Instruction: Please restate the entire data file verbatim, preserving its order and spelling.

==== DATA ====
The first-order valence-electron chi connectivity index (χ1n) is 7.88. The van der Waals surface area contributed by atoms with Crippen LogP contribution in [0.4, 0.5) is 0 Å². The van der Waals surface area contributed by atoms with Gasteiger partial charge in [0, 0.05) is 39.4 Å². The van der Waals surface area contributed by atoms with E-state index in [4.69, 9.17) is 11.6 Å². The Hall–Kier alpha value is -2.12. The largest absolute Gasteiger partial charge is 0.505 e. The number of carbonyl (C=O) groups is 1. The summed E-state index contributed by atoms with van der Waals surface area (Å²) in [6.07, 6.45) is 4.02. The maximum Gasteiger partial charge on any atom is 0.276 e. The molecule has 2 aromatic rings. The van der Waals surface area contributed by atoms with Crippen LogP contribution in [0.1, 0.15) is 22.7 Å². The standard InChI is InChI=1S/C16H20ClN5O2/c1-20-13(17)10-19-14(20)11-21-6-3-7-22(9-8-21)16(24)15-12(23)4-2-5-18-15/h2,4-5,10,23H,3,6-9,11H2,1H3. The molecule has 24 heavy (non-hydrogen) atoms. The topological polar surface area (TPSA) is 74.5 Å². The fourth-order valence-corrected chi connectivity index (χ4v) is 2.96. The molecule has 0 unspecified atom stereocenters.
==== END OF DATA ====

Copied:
The first-order valence-electron chi connectivity index (χ1n) is 7.88. The van der Waals surface area contributed by atoms with Crippen LogP contribution in [0.4, 0.5) is 0 Å². The van der Waals surface area contributed by atoms with Gasteiger partial charge in [0, 0.05) is 39.4 Å². The van der Waals surface area contributed by atoms with E-state index in [4.69, 9.17) is 11.6 Å². The Hall–Kier alpha value is -2.12. The largest absolute Gasteiger partial charge is 0.505 e. The number of carbonyl (C=O) groups is 1. The summed E-state index contributed by atoms with van der Waals surface area (Å²) in [6.07, 6.45) is 4.02. The maximum Gasteiger partial charge on any atom is 0.276 e. The molecule has 2 aromatic rings. The van der Waals surface area contributed by atoms with Crippen LogP contribution in [0.1, 0.15) is 22.7 Å². The standard InChI is InChI=1S/C16H20ClN5O2/c1-20-13(17)10-19-14(20)11-21-6-3-7-22(9-8-21)16(24)15-12(23)4-2-5-18-15/h2,4-5,10,23H,3,6-9,11H2,1H3. The molecule has 24 heavy (non-hydrogen) atoms. The topological polar surface area (TPSA) is 74.5 Å². The fourth-order valence-corrected chi connectivity index (χ4v) is 2.96. The molecule has 0 unspecified atom stereocenters.